The next task was finding something it run it on. As this was meant to run all the time, it means a dedicated machine. Many years in tech taught me to not skimp on CPU or memory. I also wanted something small and quiet. Fans on the case, fans on the CPU and disk drives create the noise. I investigated the all-in-one NUC products from Intel. I found that once I got a fast CPU with memory and software and a disk, it was small but no bargain. I did want headless (no monitor, keyboard and mouse), small and quiet and I found it in a Thermaltake Suppressor F1 case. IT is a small cube and designed to be quiet. I also used a high quality SSD drive which is very quiet. I went with a 6 core AMD Ryzen CPU and 16GB of RAM – about twice the recommended CPU and memory. The amount of CPU and memory you need is a function of the number of cameras, the bitrate of them (720p HD, for example), how many recordings are done at once, whether you have notifications with video in use, and how many live displays you want. As of now, I have 4 live cameras with 3 more planned and it’s pretty hard on the CPU at times – more on this later. For headless operation, I installed NoMachine. It has clients for Windows, MAC and iPad, allowing me to log in as needed. I also added a UPS so the small server always runs.

Back to the cameras – now with Blue Iris. I started simply and added them and had 2 on a schedule to record for sunset to sunrise. I put a pinhole in the firewall for the web server and created a read only user for it, so worst case was someone could tap the streams but not control the server. I then started with PTZ on the garage cam. I first tried the automatic motion detection coupled with a patrol function. Horrid. If you pan too fast, the video is dizzying. I tried cranking up the bitrate, which helped, but once the garage door activated, it went bad fast.  First, the camera got an intermittent signal, which Blue Iris started texting me about. Second, the camera saw the associated motion and zoomed to the car or persons but it couldn’t be seen with the WiFi offline. So, by the time it was back online, all of the activity was missed. I cloud tell something was going on because the camera was offline, but this was not what I wanted at all.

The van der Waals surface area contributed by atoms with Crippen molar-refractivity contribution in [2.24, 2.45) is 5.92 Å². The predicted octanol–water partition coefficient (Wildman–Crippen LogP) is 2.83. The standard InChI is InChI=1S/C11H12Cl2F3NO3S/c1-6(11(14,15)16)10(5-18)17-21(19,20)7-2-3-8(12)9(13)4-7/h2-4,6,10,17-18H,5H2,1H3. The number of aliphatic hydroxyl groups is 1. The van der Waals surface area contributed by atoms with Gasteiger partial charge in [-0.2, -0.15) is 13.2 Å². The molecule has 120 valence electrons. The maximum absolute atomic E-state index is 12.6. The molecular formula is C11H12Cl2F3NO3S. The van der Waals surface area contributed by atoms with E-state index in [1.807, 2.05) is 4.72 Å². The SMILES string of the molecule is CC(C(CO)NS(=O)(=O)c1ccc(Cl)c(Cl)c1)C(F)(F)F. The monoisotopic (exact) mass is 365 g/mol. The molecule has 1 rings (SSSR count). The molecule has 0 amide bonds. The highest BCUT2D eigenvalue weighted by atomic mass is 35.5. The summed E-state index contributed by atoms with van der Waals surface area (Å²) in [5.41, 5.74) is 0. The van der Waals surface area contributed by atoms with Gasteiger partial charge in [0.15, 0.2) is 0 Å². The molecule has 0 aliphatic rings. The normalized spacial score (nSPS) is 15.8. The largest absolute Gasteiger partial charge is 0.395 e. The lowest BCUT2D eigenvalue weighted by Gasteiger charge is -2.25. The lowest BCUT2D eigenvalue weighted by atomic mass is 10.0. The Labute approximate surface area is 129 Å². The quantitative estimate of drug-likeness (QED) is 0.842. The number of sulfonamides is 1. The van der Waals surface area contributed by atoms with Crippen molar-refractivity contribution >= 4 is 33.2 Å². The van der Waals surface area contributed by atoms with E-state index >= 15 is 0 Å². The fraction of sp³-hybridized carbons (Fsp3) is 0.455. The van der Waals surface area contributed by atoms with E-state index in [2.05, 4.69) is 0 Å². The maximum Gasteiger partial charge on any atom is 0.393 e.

The second attempt, I tried using preset locations and told Blue Iris to cycle them every 30 seconds. I liked this up to the point that the camera got flaky. Doing this over and over pushes a consumer camera and it managed to break a wire in the panning. I did have it repaired, but a big pain to take the camera down, ship it out, etc. So if PTZ like this wasn’t viable, what was?

In the end, I bought an Amcrest 4K fixed camera – no more panning and fancy zoom but the lense + the bitrate was good and it did the job. I configured Blue Iris to detect motion. You can define what part of the frame to look in, and the minimum amount of motion required to trigger the detect state. I do still have some WiFi issues but not often, as I upgraded to a Linksys Velop mesh network with 2 satellites during this time. I also configured Blue Iris to email me when motion is seen, including 2 still photos and a 30 second clip. Works well.

For my porch, I also have a push alert set up for motion plus email so I get notified when folks are at the door. Blue Iris supports watchdog schedules which check for signal drop, can reset a camera, and notify when issues arise.  Very helpful.

I will be trying PTZ again with a new camera with good WiFi. We shall see.

Tips for others?

As before, get the right server size. When I bring up Blue Iris on NoMachine, it spikes because of the 4 live camera views but I minimize it before exit and it usually runs below 50%. Also, get cameras with good reviews and beware of hacking via untrustworthy software. Figure out power and network before mounting a camera. Many now have POE – which can take power over an Ethernet cable – but if you haven’t bought a POE switch or a in-line injector, you probably can’t use that. Caulk around the cameras – a pool of water inside the camera enclosure will not help anyone and may be the end of your camera, not to mention what water inside a wall does. Also, try to anticipate angles and areas to cover. If you have a small area, one or two cameras may do well. Audio: some cameras have microphones, others have inputs for microphones and a small subset have no audio. You can set up most server software to archive or delete older files – a really good idea if you are doing recordings. Most cameras now support a flash card – some require it – and if it is used temporarily or permanently for recordings, get a plan to purge old data or it will stop working – I can assure you. You can do this on a budget, you can use a cloud service if you’re comfortable and avoid the server. Lastly, most home automation hubs have minimal video functions and they may work for you, but I’ve found it’s not robust enough for me.